New UCLA research suggests walnuts may improve memory

Credit: California Walnut Commission

Credit: California Walnut Commission

Eating walnuts may improve performance on cognitive function tests, including those for memory, concentration and information processing speed according to new research from the David Geffen School of Medicine at The University of California, Los Angeles, led by Dr. Lenore Arab. Cognitive function was consistently greater in adult participants that consumed walnuts, regardless of age, gender or ethnicity.

This cross-sectional study is the first large representative analysis of walnut intake and cognitive function, and the only study to include all available cognitive data across multiple National Health and Nutrition Examination (NHANES) surveys. The NHANES surveys draw from a large sampling of the U.S. population, typically ages 1 to 90 years old. In this study, participants included adults ages 20-59 as well as 60 and over. Dr. Arab and co-researcher Dr. Alfonso Ang found that study participants with higher walnut consumption performed significantly better on a series of six cognitive tests.

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Scientists discover 'dimmer switch' for mood disorders

Researchers at University of California, San Diego School of Medicine have identified a control mechanism for an area of the brain that processes sensory and emotive information that humans experience as "disappointment." The discovery of what may effectively be a neurochemical antidote for feeling let-down is reported in the online edition of Science.

Low-frequency deep brain stimulation improves difficult-to-treat Parkinson's symptoms

Parkinson’s disease patients treated with low-frequency deep brain stimulation show significant improvements in swallowing dysfunction and freezing of gait over typical high-frequency treatment. The study, published in Neurology on Jan 27, provides a new route for treating Parkinson’s patients with these difficult-to-treat and sometimes life-threatening symptoms.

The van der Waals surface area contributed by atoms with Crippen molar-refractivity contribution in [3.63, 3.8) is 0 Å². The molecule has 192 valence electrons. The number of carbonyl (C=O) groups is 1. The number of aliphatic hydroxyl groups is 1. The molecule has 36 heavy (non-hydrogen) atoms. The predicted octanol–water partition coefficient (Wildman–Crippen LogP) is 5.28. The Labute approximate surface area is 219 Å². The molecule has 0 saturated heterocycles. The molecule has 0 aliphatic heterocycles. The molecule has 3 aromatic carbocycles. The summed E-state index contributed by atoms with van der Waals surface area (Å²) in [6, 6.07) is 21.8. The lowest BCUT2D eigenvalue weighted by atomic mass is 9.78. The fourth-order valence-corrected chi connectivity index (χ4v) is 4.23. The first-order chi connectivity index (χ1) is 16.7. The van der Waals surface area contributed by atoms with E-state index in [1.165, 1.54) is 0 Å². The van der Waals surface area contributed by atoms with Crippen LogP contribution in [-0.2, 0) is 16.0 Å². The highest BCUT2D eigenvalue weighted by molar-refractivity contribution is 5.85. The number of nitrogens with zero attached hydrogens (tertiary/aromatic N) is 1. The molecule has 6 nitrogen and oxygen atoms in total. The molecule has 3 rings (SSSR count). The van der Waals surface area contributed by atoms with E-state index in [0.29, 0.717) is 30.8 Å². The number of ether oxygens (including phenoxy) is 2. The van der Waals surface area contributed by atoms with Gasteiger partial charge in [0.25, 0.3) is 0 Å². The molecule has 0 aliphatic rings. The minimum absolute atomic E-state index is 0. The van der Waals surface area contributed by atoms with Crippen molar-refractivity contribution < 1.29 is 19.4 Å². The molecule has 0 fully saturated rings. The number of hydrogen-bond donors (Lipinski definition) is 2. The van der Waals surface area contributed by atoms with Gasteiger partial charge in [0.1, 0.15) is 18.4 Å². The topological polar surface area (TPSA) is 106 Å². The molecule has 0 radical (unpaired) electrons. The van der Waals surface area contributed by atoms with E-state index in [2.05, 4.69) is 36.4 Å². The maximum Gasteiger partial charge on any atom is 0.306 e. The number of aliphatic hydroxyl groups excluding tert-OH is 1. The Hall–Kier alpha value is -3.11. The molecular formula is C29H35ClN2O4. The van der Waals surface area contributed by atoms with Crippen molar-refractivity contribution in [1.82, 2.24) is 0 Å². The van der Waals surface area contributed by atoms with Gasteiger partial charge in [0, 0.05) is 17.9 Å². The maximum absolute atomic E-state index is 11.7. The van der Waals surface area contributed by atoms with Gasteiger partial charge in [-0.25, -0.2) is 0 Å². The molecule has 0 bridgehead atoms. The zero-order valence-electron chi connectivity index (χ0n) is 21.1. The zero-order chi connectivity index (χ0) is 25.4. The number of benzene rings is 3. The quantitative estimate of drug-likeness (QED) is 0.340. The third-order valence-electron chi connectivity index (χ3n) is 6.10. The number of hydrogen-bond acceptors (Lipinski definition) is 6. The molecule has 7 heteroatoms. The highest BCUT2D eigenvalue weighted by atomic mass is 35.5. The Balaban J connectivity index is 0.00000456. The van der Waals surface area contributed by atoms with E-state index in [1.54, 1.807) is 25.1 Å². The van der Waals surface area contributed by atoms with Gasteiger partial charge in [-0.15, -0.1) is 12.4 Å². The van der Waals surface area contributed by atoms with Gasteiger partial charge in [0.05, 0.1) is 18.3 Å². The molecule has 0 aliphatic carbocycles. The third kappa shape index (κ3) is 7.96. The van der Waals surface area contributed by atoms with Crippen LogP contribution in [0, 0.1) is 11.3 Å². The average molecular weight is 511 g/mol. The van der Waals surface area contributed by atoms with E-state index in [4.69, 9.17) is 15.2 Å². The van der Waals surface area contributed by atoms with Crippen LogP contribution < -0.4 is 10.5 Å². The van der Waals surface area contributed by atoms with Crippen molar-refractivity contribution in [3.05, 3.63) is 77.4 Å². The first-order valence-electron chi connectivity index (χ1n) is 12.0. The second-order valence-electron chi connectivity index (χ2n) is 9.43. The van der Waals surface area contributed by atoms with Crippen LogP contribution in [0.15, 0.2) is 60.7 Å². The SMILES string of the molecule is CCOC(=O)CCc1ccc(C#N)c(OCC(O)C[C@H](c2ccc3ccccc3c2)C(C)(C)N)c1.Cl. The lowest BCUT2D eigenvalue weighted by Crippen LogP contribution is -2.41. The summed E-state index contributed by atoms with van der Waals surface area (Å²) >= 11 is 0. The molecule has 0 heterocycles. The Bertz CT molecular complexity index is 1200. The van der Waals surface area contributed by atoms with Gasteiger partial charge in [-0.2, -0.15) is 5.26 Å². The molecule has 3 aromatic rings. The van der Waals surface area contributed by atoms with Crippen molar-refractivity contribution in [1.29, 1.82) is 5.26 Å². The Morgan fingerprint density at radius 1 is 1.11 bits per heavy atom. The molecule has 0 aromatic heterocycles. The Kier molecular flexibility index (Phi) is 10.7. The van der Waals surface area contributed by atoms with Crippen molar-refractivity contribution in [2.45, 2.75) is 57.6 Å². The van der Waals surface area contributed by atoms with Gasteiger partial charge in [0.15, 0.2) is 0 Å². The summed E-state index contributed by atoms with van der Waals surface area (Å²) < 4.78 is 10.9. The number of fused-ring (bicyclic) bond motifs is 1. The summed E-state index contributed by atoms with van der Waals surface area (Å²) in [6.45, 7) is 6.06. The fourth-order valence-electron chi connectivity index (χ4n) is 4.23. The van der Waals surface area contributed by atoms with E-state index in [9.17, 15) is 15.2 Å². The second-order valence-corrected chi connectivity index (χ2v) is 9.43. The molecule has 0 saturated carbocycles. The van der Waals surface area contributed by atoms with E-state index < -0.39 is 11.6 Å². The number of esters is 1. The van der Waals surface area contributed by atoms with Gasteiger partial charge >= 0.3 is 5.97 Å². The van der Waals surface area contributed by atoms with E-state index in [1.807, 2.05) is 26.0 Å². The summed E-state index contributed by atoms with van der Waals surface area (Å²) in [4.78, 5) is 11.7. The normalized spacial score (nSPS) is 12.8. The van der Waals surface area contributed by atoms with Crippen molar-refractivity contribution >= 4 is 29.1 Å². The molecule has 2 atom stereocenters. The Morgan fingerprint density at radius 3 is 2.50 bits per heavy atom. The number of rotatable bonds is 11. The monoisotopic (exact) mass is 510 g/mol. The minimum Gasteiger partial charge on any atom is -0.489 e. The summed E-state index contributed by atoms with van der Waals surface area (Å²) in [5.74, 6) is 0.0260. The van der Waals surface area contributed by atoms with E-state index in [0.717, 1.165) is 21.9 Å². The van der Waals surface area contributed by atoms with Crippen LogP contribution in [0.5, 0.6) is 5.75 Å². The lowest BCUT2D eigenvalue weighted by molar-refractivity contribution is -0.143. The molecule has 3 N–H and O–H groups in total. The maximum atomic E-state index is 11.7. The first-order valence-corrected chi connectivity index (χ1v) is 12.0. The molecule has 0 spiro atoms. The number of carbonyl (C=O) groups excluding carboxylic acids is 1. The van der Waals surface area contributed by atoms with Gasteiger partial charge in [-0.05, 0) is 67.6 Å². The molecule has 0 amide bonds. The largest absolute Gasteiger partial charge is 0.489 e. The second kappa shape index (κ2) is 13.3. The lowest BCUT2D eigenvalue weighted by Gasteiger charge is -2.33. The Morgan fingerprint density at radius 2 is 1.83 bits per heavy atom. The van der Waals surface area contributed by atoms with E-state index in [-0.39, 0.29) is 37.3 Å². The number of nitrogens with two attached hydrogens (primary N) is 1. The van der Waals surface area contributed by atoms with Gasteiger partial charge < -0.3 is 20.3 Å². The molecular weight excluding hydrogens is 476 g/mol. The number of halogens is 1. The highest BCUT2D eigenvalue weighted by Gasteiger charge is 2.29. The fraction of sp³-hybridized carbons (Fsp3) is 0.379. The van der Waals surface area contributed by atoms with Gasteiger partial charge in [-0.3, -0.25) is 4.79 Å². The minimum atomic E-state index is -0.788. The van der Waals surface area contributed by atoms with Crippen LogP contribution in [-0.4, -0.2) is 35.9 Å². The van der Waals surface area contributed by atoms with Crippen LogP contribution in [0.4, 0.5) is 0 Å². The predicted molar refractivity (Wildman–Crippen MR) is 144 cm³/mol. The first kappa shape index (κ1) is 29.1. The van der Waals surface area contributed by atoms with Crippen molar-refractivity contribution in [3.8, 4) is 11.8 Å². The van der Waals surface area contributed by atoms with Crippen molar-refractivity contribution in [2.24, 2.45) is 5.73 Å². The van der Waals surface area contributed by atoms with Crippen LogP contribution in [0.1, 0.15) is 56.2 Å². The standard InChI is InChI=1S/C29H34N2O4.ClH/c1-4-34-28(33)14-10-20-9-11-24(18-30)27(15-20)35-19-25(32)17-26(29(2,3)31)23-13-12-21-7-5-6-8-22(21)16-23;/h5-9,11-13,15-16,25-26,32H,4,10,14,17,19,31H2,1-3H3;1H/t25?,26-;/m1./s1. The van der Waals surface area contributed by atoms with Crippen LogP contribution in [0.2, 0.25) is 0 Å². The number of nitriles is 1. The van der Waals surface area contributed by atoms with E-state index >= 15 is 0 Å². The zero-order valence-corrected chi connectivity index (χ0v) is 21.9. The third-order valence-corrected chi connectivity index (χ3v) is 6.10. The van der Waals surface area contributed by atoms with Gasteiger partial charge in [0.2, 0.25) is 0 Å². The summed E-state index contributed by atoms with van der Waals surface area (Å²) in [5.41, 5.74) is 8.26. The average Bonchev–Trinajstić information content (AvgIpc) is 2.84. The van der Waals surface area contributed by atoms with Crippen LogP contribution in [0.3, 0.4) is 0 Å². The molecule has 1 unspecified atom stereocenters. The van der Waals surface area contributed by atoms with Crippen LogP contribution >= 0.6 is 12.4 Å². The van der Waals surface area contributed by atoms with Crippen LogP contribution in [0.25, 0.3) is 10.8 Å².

“This is the first study to successfully treat swallowing dysfunction, and one of the first to treat difficulty with gait, using this unusual low-frequency 60Hz stimulation,” said study author and principal investigator Tao Xie, MD, PhD, Assistant Professor of Neurology at the University of Chicago. “These conditions are usually difficult to manage by typical deep brain stimulation or medications. Our findings have a significant and direct clinical impact on improving quality of care and potentially reducing the morbidity and mortality in Parkinson’s disease.”

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How creative are you? Depends where you're from

With the "creative class" on the rise, many businesses are trying to capitalize on imagination and innovation. But when it comes to creative juices, some societies have a faster flow than others. That's because, as new research from Concordia University suggests, creativity is tied to culture.

Things smell good for a reason

Odors that are exclusively derived from antioxidants attract flies, increase feeding behavior and trigger oviposition in female flies.